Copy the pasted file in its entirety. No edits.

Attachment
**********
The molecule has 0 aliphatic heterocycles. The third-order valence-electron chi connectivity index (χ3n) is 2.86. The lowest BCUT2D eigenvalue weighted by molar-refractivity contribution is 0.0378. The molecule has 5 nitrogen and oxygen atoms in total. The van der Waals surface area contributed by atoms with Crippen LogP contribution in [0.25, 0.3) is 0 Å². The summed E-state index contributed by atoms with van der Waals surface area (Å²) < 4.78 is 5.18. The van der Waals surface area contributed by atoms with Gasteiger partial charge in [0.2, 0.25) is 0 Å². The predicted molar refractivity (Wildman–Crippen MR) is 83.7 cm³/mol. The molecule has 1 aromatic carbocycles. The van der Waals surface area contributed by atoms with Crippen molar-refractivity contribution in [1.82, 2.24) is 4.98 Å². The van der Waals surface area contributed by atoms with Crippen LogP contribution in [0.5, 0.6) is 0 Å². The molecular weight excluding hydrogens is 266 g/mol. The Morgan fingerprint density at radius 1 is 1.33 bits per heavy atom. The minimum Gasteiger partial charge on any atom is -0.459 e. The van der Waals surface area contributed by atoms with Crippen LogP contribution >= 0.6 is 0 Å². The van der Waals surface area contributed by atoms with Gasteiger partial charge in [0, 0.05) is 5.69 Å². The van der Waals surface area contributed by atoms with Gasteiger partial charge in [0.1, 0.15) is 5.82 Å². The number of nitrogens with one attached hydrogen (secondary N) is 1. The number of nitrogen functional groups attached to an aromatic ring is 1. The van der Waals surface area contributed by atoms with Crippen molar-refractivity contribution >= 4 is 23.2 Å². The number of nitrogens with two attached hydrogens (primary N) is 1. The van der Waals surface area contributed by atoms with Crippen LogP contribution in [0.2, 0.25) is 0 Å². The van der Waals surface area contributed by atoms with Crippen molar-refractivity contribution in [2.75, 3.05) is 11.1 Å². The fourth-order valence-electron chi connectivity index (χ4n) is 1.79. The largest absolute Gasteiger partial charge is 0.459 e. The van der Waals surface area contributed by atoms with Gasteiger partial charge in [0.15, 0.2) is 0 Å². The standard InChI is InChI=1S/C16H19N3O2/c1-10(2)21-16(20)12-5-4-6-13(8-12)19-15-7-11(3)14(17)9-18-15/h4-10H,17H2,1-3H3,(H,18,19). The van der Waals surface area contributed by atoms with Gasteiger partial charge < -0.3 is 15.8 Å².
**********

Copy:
The molecule has 0 aliphatic heterocycles. The third-order valence-electron chi connectivity index (χ3n) is 2.86. The lowest BCUT2D eigenvalue weighted by molar-refractivity contribution is 0.0378. The molecule has 5 nitrogen and oxygen atoms in total. The van der Waals surface area contributed by atoms with Crippen LogP contribution in [0.25, 0.3) is 0 Å². The summed E-state index contributed by atoms with van der Waals surface area (Å²) < 4.78 is 5.18. The van der Waals surface area contributed by atoms with Gasteiger partial charge in [0.2, 0.25) is 0 Å². The predicted molar refractivity (Wildman–Crippen MR) is 83.7 cm³/mol. The molecule has 1 aromatic carbocycles. The van der Waals surface area contributed by atoms with Crippen molar-refractivity contribution in [1.82, 2.24) is 4.98 Å². The van der Waals surface area contributed by atoms with Crippen LogP contribution in [0.5, 0.6) is 0 Å². The molecular weight excluding hydrogens is 266 g/mol. The Morgan fingerprint density at radius 1 is 1.33 bits per heavy atom. The minimum Gasteiger partial charge on any atom is -0.459 e. The van der Waals surface area contributed by atoms with Crippen LogP contribution >= 0.6 is 0 Å². The van der Waals surface area contributed by atoms with Gasteiger partial charge in [0, 0.05) is 5.69 Å². The van der Waals surface area contributed by atoms with Gasteiger partial charge in [0.1, 0.15) is 5.82 Å². The number of nitrogens with one attached hydrogen (secondary N) is 1. The number of nitrogen functional groups attached to an aromatic ring is 1. The van der Waals surface area contributed by atoms with Crippen molar-refractivity contribution >= 4 is 23.2 Å². The number of nitrogens with two attached hydrogens (primary N) is 1. The van der Waals surface area contributed by atoms with Crippen LogP contribution in [0.2, 0.25) is 0 Å². The van der Waals surface area contributed by atoms with Crippen molar-refractivity contribution in [2.75, 3.05) is 11.1 Å². The fourth-order valence-electron chi connectivity index (χ4n) is 1.79. The largest absolute Gasteiger partial charge is 0.459 e. The van der Waals surface area contributed by atoms with Gasteiger partial charge in [0.15, 0.2) is 0 Å². The standard InChI is InChI=1S/C16H19N3O2/c1-10(2)21-16(20)12-5-4-6-13(8-12)19-15-7-11(3)14(17)9-18-15/h4-10H,17H2,1-3H3,(H,18,19). The van der Waals surface area contributed by atoms with Gasteiger partial charge < -0.3 is 15.8 Å².